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Speedy Inchworm Robot Only Needs One Motor

This robotic worm is destined to be crawling around inside your body

1 min read
Speedy Inchworm Robot Only Needs One Motor

Want to know what this thing is? Here's a hint: it's a miniature inchworm. And it's quite possibly the fastest miniature inchworm robotin the world, even though it uses just one single motor.

The "Mission: Impossible" music might be a bit much here, but the mechanical design is pretty clever: moving segments equipped with clamps alternately retract and extend, propelling the inchworm robot forward. All it takes a single motor to spin the thing, and since it's so simple, you can crank it up to 5 cm/s, which is seriously quick for a robot like this. But perhaps the biggest advantage is efficiency: with a small on-board battery, these kinds of robots can climb vertically for hundreds of meters.

The robots were developed at the Medical Robots Lab at the Technion Israel Institute of Technology, by David Zarrouk, Oshri Ifergan, Yossi Baruch and Moshe Shoham. Look for roboworms to eventually show up in applications including maintenance of small pipes and medical procedures in biological vessels. So yeah, we're talking about these little things crawling around inside your intestines, blood vessels, and (I'm quoting from the abstract here) "urethra." Sweet dreams!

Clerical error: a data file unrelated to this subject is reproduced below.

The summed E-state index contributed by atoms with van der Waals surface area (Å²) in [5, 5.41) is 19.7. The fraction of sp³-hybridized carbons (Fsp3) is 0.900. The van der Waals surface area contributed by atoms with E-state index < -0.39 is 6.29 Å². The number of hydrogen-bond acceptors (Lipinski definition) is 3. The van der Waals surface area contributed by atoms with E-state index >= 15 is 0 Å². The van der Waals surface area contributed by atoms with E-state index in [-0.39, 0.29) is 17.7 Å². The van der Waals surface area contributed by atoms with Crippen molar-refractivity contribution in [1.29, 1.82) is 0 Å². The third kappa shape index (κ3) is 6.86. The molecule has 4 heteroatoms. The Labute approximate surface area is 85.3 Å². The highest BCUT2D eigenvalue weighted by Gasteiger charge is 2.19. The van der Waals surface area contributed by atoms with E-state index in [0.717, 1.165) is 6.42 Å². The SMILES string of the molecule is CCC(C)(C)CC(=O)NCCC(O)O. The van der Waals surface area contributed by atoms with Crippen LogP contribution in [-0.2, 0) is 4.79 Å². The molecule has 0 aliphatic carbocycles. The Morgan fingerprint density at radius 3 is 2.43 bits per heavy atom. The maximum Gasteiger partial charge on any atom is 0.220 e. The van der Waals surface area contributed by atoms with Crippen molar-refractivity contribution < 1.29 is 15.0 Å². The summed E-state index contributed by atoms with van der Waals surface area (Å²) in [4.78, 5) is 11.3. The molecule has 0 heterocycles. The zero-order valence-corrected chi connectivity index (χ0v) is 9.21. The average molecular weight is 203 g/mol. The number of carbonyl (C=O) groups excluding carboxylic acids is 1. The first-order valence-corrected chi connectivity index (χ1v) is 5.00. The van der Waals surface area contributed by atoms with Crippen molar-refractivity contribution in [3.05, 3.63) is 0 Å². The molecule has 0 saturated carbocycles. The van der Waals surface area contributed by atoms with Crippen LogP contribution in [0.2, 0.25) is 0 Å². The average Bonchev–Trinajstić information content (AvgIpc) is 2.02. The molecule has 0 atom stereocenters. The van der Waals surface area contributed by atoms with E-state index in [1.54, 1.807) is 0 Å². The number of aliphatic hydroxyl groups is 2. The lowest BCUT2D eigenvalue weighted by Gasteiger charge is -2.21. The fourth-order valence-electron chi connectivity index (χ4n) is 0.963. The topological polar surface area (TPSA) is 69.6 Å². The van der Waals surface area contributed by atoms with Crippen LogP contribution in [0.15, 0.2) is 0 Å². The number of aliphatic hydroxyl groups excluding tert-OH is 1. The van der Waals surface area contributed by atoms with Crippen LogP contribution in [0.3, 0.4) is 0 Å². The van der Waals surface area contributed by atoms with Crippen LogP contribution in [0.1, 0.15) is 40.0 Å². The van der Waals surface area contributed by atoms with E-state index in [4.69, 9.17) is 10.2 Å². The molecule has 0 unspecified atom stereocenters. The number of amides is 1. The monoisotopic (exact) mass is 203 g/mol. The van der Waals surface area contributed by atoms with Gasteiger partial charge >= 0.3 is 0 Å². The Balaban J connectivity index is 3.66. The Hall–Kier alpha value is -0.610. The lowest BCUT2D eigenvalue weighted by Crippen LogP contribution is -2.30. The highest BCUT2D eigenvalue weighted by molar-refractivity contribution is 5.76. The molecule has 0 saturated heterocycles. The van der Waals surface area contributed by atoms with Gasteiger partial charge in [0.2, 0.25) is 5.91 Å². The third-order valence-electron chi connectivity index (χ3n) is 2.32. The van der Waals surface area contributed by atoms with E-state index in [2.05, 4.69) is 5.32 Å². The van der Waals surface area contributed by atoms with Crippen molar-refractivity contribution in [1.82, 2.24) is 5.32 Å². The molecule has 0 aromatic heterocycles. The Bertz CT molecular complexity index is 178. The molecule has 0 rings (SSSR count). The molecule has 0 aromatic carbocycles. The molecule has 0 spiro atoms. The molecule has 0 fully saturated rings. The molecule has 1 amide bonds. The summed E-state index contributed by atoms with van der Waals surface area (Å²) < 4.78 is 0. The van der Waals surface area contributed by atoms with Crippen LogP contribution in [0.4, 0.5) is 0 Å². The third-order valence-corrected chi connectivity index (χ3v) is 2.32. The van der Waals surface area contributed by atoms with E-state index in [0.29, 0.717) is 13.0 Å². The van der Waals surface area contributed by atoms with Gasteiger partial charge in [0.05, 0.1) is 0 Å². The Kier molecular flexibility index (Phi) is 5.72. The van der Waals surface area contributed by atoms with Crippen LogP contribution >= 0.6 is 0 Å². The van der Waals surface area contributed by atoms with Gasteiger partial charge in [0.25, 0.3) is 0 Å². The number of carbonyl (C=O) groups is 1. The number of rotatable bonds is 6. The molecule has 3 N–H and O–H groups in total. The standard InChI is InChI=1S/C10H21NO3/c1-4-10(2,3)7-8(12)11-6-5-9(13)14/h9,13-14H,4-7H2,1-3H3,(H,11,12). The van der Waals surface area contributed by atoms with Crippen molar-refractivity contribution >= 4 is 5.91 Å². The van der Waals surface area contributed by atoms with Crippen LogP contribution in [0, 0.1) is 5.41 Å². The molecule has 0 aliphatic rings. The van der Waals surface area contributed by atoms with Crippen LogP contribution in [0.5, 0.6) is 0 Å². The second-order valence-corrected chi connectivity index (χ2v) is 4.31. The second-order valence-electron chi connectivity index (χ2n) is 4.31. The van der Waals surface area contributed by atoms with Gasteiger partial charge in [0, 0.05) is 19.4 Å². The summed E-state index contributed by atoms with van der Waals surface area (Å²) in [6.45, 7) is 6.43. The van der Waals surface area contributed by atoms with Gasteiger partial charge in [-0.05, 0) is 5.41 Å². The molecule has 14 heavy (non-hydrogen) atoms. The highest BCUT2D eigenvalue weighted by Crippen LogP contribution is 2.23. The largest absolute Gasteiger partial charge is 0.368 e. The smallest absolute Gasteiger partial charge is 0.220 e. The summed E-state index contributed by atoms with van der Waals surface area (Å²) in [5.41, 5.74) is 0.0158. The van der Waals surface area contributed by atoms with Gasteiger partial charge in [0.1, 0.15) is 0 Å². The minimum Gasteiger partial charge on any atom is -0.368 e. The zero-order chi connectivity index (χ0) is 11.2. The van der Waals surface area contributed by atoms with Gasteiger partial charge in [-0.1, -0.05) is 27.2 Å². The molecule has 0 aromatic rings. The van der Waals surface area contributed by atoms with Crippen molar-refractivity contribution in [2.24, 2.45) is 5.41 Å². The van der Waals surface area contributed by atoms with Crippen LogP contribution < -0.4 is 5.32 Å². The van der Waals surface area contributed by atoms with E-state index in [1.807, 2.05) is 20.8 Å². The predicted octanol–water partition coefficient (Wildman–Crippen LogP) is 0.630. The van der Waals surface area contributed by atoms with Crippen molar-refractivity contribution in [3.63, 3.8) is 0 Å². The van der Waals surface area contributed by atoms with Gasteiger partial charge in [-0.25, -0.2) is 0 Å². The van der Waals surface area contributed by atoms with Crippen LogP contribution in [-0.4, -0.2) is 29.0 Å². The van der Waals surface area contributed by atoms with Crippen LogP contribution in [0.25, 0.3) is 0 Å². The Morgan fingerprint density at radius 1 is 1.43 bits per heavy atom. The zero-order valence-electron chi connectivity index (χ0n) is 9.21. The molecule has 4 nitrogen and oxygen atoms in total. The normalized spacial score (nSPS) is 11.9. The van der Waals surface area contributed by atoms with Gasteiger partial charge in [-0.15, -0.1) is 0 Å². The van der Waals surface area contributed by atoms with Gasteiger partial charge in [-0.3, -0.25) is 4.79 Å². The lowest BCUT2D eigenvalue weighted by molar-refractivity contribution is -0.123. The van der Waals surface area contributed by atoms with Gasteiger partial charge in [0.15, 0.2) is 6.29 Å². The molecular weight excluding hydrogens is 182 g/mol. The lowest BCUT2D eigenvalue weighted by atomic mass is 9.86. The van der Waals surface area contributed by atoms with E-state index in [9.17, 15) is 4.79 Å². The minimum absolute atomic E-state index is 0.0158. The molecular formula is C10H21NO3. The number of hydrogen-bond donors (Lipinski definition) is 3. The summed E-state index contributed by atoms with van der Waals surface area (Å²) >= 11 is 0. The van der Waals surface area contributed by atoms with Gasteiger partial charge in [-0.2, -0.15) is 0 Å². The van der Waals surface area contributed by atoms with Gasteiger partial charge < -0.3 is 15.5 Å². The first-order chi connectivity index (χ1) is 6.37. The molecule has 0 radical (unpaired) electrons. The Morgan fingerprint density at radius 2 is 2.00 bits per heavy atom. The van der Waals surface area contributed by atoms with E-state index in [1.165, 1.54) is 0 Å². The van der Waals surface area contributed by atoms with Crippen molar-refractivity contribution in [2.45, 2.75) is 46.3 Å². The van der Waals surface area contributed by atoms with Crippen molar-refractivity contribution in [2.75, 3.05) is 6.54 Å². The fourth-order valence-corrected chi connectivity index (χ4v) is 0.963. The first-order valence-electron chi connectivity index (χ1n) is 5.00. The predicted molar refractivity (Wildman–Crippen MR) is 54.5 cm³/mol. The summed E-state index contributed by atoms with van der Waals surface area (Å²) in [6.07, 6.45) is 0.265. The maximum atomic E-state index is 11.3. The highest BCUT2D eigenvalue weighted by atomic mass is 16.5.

[ Paper ] via [ Technion ]

The Conversation (0)

The Bionic-Hand Arms Race

The prosthetics industry is too focused on high-tech limbs that are complicated, costly, and often impractical

12 min read
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A photograph of a young woman with brown eyes and neck length hair dyed rose gold sits at a white table. In one hand she holds a carbon fiber robotic arm and hand. Her other arm ends near her elbow. Her short sleeve shirt has a pattern on it of illustrated hands.

The author, Britt Young, holding her Ottobock bebionic bionic arm.

Gabriela Hasbun. Makeup: Maria Nguyen for MAC cosmetics; Hair: Joan Laqui for Living Proof
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In Jules Verne’s 1865 novel From the Earth to the Moon, members of the fictitious Baltimore Gun Club, all disabled Civil War veterans, restlessly search for a new enemy to conquer. They had spent the war innovating new, deadlier weaponry. By the war’s end, with “not quite one arm between four persons, and exactly two legs between six,” these self-taught amputee-weaponsmiths decide to repurpose their skills toward a new projectile: a rocket ship.

The story of the Baltimore Gun Club propelling themselves to the moon is about the extraordinary masculine power of the veteran, who doesn’t simply “overcome” his disability; he derives power and ambition from it. Their “crutches, wooden legs, artificial arms, steel hooks, caoutchouc [rubber] jaws, silver craniums [and] platinum noses” don’t play leading roles in their personalities—they are merely tools on their bodies. These piecemeal men are unlikely crusaders of invention with an even more unlikely mission. And yet who better to design the next great leap in technology than men remade by technology themselves?

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